IBM revenues down but cloud has a silver lining

IBM Cloud delivers silver lining to Q1 results image credit Pixabay/ronjohns2
IBM Cloud delivers silver lining to Q1 results

IBM issued its first quarter results and demonstrated that while IBM Cloud and cognitive computing are performing well there are areas of concern. Overall revenues fell for the 20th quarter in a row. Ginni Rometty, IBM Chairman, President and Chief Executive Officer put a positive spin on things but was absent from the analyst briefing for the results. She commented: “In the first quarter, both the IBM Cloud and our cognitive solutions again grew strongly, which fueled robust performance in our strategic imperatives. In addition, we are developing and bringing to market emerging technologies such as blockchain and quantum, revolutionizing how enterprises will tackle complex business problems in the years ahead.”

Revenues were down to $18.16 billion from $18.68 billion. Hardest hit was the Systems division down $280 million to $1,395 million. While cloud and technical services revenues were down, cloud revenues increased by 35% this quarter. That surge was led by cloud as a Service revenues, up 60%. Mobile was also up over 20%.

Stick that Oracle

Martin Schroeter, IBM’s Senior Vice President and Chief Financial Officer , Courtesy of International Business Machines Corporation. Unauthorized use not permitted.
Martin Schroeter, IBM’s Senior Vice President and Chief Financial Officer

Martin Schroeter, IBM’s Senior Vice President and Chief Financial Officer was in bullish mood during the analyst call. In a message that may have been aimed at Oracle, just to say we’re still in the game, and ahead of you, he commented: “With over $14.5 billion in cloud revenue over the last 12 months, we’re the global leader in enterprise cloud. We play an important role in running the critical processes of the largest enterprises. And so it’s not surprising that each of the 10 largest global banks, nine of the top 10 retailers and eight of the top 10 airlines, are now IBM cloud as-a-service customers.” (Source : Seekingalpha.com)

In fact there was no mention of any competitors during the call. IBM does things its own way and Schroeter pointed out that while the shifting of resources in global consulting is happening, he does not see the need for additional pruning (of staff). That will be a relief to IBM staff and is a clear indication that IBM is regaining a focus on cloud and cognitive. That shifting of staff relates to moving consultancy in the Global Business Services division to cognitive computing. There is also likely to be a flow towards Salesforce and IBM Bluewolf after the Salesforce/IBM partnership was announced a few weeks ago.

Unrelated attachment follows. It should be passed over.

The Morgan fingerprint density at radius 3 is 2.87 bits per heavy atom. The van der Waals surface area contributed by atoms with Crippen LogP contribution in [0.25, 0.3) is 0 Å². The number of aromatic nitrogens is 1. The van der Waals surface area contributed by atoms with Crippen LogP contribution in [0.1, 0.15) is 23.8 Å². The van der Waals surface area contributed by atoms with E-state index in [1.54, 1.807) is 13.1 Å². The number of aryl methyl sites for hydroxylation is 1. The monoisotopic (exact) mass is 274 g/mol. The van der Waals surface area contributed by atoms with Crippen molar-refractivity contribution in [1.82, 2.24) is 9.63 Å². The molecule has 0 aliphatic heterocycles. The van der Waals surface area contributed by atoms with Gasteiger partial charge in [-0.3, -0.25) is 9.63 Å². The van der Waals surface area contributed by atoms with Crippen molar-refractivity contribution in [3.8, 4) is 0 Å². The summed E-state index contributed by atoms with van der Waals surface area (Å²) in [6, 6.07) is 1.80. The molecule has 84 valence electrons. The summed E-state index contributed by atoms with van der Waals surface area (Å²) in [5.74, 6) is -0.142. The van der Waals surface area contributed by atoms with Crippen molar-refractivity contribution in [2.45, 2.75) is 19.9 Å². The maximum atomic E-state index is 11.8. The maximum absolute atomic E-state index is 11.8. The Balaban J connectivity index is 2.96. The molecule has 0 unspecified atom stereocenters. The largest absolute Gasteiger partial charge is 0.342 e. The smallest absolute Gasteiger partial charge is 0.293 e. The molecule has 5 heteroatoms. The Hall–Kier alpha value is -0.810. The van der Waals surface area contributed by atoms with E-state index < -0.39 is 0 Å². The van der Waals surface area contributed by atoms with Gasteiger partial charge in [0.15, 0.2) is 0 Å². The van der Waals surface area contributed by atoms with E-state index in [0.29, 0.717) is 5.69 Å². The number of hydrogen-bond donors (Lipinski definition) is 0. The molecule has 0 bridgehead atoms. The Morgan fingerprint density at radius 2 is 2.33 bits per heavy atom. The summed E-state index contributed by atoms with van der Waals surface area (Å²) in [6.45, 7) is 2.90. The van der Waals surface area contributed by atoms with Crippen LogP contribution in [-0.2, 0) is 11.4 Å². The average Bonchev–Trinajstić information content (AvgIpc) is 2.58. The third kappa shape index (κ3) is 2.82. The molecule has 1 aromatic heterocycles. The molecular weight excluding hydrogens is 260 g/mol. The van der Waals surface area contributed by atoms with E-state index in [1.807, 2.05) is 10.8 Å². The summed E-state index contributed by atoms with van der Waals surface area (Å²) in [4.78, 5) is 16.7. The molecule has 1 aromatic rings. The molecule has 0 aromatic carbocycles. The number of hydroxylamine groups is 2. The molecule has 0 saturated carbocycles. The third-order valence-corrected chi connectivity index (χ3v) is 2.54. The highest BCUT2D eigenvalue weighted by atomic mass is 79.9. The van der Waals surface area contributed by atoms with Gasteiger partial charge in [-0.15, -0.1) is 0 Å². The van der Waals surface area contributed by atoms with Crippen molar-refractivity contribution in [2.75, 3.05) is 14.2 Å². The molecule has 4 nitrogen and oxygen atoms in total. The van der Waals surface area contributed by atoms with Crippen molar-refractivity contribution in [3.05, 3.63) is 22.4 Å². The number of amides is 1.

This is a double whammy for Oracle potentially. Not only Are IBM potentially moving consultants away from traditional ERP they are also assisting Salesforce in the race to $10 billion cloud revenues.

Smarter investment.

The cost saving process is visible in the reduction in general administration costs, down $860 million year on year. Meanwhile R&D investment is up by $73 million. This is investing in the future and is a smarter use of resources as IBM reconfigures itself. IBM today is nothing like the company of 20 years ago.

Interestingly it also has $10 billion in cash or equivalents, up $2 billion from a year ago. It will be interesting to see whether that is invested in any acquisitions. Schroeter seemed to indicate that they will look to embed the latest acquisitions rather than look for more commenting: “We also know that we’ll wrap on last year’s larger acquisitions, there will be less dilutive to profit in the second half as we continue to ramp revenue and realize some operational synergies.”

The impression is that IBM is consolidating its acquisitions and looking to increase their revenue over the next few months. Schroeter believes that the full year earnings will stay in line with expectations at $13.80 per share.

Conclusion

Is the tanker turning round? It certainly seems so. Cognitive computing with IBM Watson is announcing new relationships each month. These will take time to turn in revenue but the declining trend on revenues should start slowing soon.

IBM is also not relying on existing revenue streams. It is investing in and delivering solutions in the latest technologies including blockchain. The investment in R&D, is an indication that this will continue. That investment includes the Power Systems division. While that is broadly declining its entry in the Linux market is performing ahead of the rest of the market and Hana on Power is also doing well according to Schroeter.

IBM shares dropped by 5% after the close to $161, analyst recommendations are broadly neutral though with the majority on hold. If the signs are positive by the third quarter it will be a better indication of where IBM’s turnaround is.

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